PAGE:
I like to be prepared. By that I mean fit and mentally in that zone to go into ‘battle’. It’s a cliche, but that is the way you have to consider it. No matter at what level or where you are playing. That’s my G.A.A. world anyway.
The tournament in Vienna was only my third since our win there in October 2012. A year in England and a succession of injuries being the primary reasons. Personal choice was a factor on a number of occasions too, reflecting a somewhat diminished hunger, or tiredness of it all.
Pulling out of Vienna was in my mind in the week leading up to it. I hadn’t been able to train in a number of weeks and I wasn’t mentally up for it. Travelling had a sense of duty about it – interpret that as you wish.
I struggled to get my head right in the lead up. I was comfortable with how Olof was planning to use me; as and when required (a nice way of saying as a sub!).
A couple of years ago, when I helped the hurlers a bit with training, I used to speak a lot about figuring out how you could contribute to the team and then executing that contribution as many times as you could. You could be the man who strikes the score or the man who breaks up play but never strikes the ball. It didn’t matter, find a role, a contribution, and understand how that can fit in the bigger picture.
Make complex simple is something you’ve heard here before. I knew I wasn’t fit and I knew I wouldn’t be sharp. That was a given so I’d need to be efficient. I knew if I got the blood up that I could make a contribution but I needed to think a bit more deeply about what that looked like. I broke it down into three straight forward actions.
- Let the ball into the full forward line
- Take on my man
- Seek to switch the play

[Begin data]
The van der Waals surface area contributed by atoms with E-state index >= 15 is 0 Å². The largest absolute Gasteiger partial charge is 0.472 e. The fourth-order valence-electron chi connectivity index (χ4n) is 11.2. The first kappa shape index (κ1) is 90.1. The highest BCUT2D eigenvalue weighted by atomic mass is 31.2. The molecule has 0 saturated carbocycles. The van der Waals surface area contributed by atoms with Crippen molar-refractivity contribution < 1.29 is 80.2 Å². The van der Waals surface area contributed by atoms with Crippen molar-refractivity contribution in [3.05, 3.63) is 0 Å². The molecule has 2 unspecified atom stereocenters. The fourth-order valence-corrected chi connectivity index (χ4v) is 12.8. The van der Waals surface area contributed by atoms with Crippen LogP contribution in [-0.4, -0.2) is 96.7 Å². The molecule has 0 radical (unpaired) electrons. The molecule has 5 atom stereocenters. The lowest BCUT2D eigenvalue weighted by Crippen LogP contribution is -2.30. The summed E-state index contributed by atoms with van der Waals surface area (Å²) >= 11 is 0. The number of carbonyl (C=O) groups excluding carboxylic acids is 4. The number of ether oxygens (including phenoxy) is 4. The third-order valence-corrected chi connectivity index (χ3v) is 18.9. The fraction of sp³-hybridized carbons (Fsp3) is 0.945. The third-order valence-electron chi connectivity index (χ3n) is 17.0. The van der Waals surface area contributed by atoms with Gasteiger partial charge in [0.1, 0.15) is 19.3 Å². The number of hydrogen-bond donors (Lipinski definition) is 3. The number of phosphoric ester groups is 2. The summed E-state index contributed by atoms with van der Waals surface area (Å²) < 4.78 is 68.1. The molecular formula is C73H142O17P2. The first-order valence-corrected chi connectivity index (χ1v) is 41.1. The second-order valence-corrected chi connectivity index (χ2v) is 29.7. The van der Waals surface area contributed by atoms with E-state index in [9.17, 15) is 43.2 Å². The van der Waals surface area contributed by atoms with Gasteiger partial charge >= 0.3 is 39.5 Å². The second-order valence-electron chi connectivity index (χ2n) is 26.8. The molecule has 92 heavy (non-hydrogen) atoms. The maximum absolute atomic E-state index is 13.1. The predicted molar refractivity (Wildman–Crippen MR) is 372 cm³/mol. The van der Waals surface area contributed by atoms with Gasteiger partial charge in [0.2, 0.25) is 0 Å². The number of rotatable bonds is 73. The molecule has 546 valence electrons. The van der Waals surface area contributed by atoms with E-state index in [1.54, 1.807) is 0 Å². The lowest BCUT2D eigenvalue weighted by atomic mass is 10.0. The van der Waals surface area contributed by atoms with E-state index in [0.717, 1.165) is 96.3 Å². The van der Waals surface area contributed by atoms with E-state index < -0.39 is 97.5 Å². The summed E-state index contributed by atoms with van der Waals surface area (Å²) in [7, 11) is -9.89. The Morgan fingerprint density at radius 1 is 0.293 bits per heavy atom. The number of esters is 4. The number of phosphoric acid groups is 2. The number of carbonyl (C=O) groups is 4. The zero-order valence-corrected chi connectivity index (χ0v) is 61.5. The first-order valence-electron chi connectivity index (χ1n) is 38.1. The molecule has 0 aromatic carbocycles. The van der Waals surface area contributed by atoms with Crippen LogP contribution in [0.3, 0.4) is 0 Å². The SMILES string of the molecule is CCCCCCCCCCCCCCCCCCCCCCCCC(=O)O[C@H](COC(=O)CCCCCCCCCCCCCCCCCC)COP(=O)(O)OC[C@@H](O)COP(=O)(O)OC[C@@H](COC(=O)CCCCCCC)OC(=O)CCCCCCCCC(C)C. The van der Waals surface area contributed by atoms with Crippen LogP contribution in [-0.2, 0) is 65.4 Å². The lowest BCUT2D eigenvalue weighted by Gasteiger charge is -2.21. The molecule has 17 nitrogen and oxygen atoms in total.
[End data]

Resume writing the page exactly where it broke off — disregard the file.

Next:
There is nothing revolutionary there but there were two underpinning points.
I’d make my decision prior to receiving the ball and based on a number of factors; my body position, where my man was in proximity to me, what I could see before and as I received the ball, what I could hear and how the ball was delivered to me.
Once I had the ball I would execute immediately. No hop, no solo, no hesitation. This may be the most critical point. When you are rusty, getting caught in possession is a no no.
I survived and contributed on Saturday for those simple reasons. Pete’s winner against Amsterdam demonstrated #1. Kev’s first goal against Paris in the group and the penalty in the final can be attributed to #2. Jonny O’s opening point in the final was a result of #3.
At this point, allow me two additional comments. An ‘*’ should be inserted to note that when in a scoring position, go for the score with the emphasise on being ruthless if there was a sniff of a goal.
The second point is don’t misinterpret above as anything other than describing how simplicity can bring clarity to your contribution. It doesn’t mean I played without error. I remember at least one shot when my body position was not right. I went to give Kev a return pass when he was clearly going to be gone passed me by the time I’d release it and I still don’t know what I was doing with a square pass to Jody in the middle of the pitch that led to a turnover.
However, by and large, my contribution was based on those three actions. The critical point is the timing of the decision. It was made before I received the ball and reflected in the speed of execution.
I’m writing this as a take home thought heading into the winter. My biggest frustration last weekend was fellas taking a hop and a solo. I think its linked to a number of factors; wanting to be on the ball, waiting to see how they can make a pass other than the simple one (sexier) or maybe simply not knowing what they are going to do when they get the ball and require time to make the decision.
Whichever it is, it leads to a potential lost opportunity. Whilst one dilly dallys on the ball, gaps are closing, opportunities are being lost. I saw it before my eyes on Saturday.
I wrote this in the context of our group but we are not unique in needing time to reflect on this point. So many players and teams at so many levels can make a simple game so complex.